• In what he calls "The Purge," the rest of the Dharma people were destroyed when they waged a war against the "hostiles" (indigenous people of the Island?). After the war, a few hostiles told Mikhail that he could stay at the Flame if he stayed within a certain area.
  • The Flame communicates via underwater beacons that emit sonar pings into the ocean, guiding submarines. The giant satellite dish on top of the farmhouse apparently doesn't work.

Other stuff that happens at the Flame: Locke comes upon a computerized chess game, which brings him to a menu screen where we see our old buddy Marvin Candle. This time, Candle presents a few options, the last of which is to "enter 77" if the station has been taken by hostiles.

In the C4-wired basement, Sayid and Kate encounter Ms. Klugh, the creepy Other lady who said Walt was special. In a loud showdown, Kate and Sayid hold Ms. Klugh at gunpoint while Mikhail holds Locke at gunpoint, none of them willing to give up their captives. Ms. Klugh and Mikhail scream at each other in Russian. So Klugh asked Mikhail to kill her!

Then Sayid takes Mikhail prisoner. Sayid also finds a map on which he locates the "Barracks" and assumes that is where the Others have their village. Meanwhile, Locke has entered 77 and the whole Flame station blows up, conveniently after everyone's outside.

Less importantly, Sawyer loses a ping-pong game to Hurley and now can't make up any nicknames for people for a week. I have to say, I laughed out loud when he called Sun and Jin "Crouching Tiger" and "Hidden Dragon."

Tuesday, April 24, 2007

Dinner & A Concert: Lorie Line An Intimiate Piano

Stir up this tender chicken and pasta entree in a hurry. It features spinach fettuccine for a colorful change of pace.

Fettuccine with Chicken

8 oz spinach fettuccine
Chicken breasts, cubed (I used the precooked Tyson)
1 cup milk
1/4 cup butter
3/4 up Parmesan cheese
Garlic powder

Cook fettuccine according to package directions. To save time, I use the precooked Tyson chicken. Drain fettuccine; add chicken, milk and butter. Stir in cheese topping, garlic powder and pepper; heat through.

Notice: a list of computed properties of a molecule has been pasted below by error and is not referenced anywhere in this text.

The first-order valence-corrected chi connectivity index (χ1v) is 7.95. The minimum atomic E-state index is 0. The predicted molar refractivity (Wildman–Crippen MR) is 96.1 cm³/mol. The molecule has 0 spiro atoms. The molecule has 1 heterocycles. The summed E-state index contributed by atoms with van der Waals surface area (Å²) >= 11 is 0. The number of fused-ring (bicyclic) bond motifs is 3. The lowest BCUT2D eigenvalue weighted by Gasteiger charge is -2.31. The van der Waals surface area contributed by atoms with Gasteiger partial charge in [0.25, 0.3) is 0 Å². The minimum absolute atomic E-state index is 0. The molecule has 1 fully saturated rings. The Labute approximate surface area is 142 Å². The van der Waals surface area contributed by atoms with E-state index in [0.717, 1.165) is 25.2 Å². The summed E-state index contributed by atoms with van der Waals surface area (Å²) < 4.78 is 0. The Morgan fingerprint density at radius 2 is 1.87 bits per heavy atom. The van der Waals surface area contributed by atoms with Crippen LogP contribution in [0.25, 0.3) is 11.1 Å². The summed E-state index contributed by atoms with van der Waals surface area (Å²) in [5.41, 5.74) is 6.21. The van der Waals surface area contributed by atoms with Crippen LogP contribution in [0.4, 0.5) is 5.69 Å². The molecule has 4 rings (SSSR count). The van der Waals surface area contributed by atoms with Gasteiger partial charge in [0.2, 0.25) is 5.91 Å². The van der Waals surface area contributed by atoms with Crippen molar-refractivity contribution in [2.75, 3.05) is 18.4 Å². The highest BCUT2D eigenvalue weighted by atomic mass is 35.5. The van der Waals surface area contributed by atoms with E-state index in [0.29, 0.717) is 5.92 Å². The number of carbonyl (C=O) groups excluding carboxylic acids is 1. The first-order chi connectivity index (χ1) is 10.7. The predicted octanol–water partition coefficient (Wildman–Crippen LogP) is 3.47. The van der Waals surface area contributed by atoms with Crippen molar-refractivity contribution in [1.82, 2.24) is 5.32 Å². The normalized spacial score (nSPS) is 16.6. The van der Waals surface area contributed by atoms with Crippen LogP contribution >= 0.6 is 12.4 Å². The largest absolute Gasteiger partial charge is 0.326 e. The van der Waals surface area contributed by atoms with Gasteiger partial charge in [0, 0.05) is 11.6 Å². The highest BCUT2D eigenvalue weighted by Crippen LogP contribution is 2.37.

Lorie Line - Intimate Piano Evening Series

Last night the State Theater in Kalamazoo was the setting for a small intimate setting for Lorie Line's lush piano music - similar stylistically to George Winston and Jim Brickman. Mary and I are fans of Lorie's since we are both pianists and so were about 125 other folks who attended this event.

Photo: Mary, Lorie Line, and Me

Lorie played with a small group of her favorite musicians for a more "unplugged" acoustic setting. It was high interaction on the stage. She made you feel like you were listening to her and her fellow musicians in her living room with all the story telling and relaxing atmosphere.

She played favorites from over the years, and showcased her original compositions and favorite standards, and shared the personal stories that go behind the music. She has recorded 26 albums to date, her music drawing on influences such as baroque, blues, jazz and soul.

Even though I have been playing the piano going on nearly 38 years, I was in awe at her talent and ease in which she played. She is truly a gifted artist. Plus, she was extremely warm and friendly when I spoke to her while getting her authograph and picture taken.

Monday, April 23, 2007

Prison Break: Sweet Caroline

Man, this might just be the best episode of the season! We finally got to hear what was on that tape.

President Reynolds had sex with her brother! Incest! The ultimate twist!

Holy smokes, I didn’t see that one coming. It wasn’t a surprise – it was a shocker. It was even more effective because it was part of a great scene with Michael, Mr. Kim and the President. It’s not often these three intermingle, and their back and forth made the reveal that much more intense. When Kim swooped in at the last second and told Caroline that he too knew her secrets, it sent the series off in a completely different direction.
On a side note, I was wondering why Lincoln’s buddy brought him a six pack. But when Reynolds resigned, and Linc screamed and threw the bottle against the wall, I had my answer.

As I suspected, C-Note survived his suicide attempt, which really isn’t that surprising considering he tried to hang himself in the middle of the day with the guards milling about. His storyline has shifted now that the other agent is trying to nail Mahone.

Speaking of Mahone – he is truly brilliant. I love the whole I’m-so-strung-out-on-tranquilizers act, which led to Sarah’s fake escape. I thought it was pretty silly that she didn’t mention the Mahone encounter to Michael when the two spoke on the phone, but she did just learn about the pardons, so maybe her mind was elsewhere.

Did T-Bag leave his brain in Alabama? Instead of just hiding out and waiting for Bellick to grab his bag and leave, T-Bag infiltrates the baggage area and gets into a fistfight with an airport employee. Seriously, all he had to do was go to the bathroom, wait a few minutes, and he’d be able to pick up his five million with no problem. However, from a plot perspective, it’s understandable. The money had to be put back into play, but I just hate it when smart characters do dumb things. The writers came up with that awesome incest twist, but couldn’t figure out a better way for T-Bag to lose his bag?

Anyway, Sucre and Bellick are going to go after the money, but they don’t know what name T-Bag was flying under or what the bag looks like, so they’ll run into a problem at the airport. Of course, Sucre can’t be seen there, so Bellick will be flying solo, so to speak.

Finally, I have no idea why Scary Corporate Guy would have a file folder labeled “SONA”? What the does that mean?

Sunday, April 22, 2007

Soup of the Week & The Dresden Files: Soul Beneficiary